Scientists hold BioBlitz on St. Patrick's Island

Scientists working with developers on St. Patrick's Island are holding a 24-hour BioBlitz to catalogue the flora and fauna before it becomes an urban park.

Researchers will catalogue everything from bats to balsam poplars

BioBlitz scientist Steven Handel is part of the effort to catalogue species on St. Patrick's Island before it becomes an urban park. 5:37

Scientists working with developers on St. Patrick's Island are holding a 24-hour BioBlitz to make a record of every living thing on the island.

Researchers will catalogue everything from bats, birds and bumblebees to balsam poplars and weeds to create a baseline of biodiversity before the island becomes an urban park. Volunteers and scientists will head to the park Friday night and stay there until Saturday evening.

"Nature isn't just in the mountains. We have nature here in the cities as well," said Steven Handel, a restoration ecologist with Rutgers University and lead scientist for BioBlitz.

"St. Patrick's [Island] has been there for thousands of years and has been used for many, many things. What we want to know is what living species are still there?"

The island is in the process of being developed into an urban park.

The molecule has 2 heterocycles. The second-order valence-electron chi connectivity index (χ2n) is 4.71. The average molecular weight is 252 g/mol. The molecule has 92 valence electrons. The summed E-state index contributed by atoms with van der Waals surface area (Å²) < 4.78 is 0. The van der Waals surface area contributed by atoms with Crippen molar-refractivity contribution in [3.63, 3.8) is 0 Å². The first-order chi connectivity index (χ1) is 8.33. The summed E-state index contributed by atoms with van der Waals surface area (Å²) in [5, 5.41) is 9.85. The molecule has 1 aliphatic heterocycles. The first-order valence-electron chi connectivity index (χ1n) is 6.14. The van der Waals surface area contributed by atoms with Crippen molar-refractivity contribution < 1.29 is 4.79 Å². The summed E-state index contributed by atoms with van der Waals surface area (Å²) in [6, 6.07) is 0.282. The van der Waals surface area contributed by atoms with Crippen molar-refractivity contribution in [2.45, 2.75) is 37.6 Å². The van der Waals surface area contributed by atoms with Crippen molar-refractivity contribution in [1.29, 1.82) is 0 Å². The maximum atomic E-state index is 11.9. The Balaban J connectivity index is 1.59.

It will include a 12.5-hectare park, a beach, running paths and small amphitheatre.

It is closed to the public for roughly two years so that developers can complete the $20-million makeover.

"What we've done is get a lot of experts from the University of Calgary and Mount Royal to come in and help me identify everything there — plants, animals, insects. We even have a specialist from Calgary coming in to look at bats tonight."

Soggy weather could dampen efforts

However, one factor outside of their control could make for a challenging evening — rain.

"What's going to happen with this rain is that many of the insects won't be flying," said Handel. "Insects could also be called bird food, so the fewer insects, the fewer birds hunting and the fewer bats hunting."

For researchers, the BioBlitz isn't just about creating a catalogue of species, although they do expect to identify hundreds of species over the next 24 hours.

It's about using that information to show people that nature changes over time and is important to people's lives, Handel said.

"Nature is more than pretty and an inspiration for art and photography," Handel said. "It's also important for cleaning our air, cooling our air, stopping our soil from getting into our rivers and so on."

They will also be using the records when deciding which new plants to grow on the island and how they can complement what is there already.

The goal is to create a park that represents Calgary's history and the local biodiversity.

"The restoration of St. Patrick's is to get people tied in to their local heritage," Handel said. "[It] will be the natural heritage of Calgary, improved and shown to all the people of the area."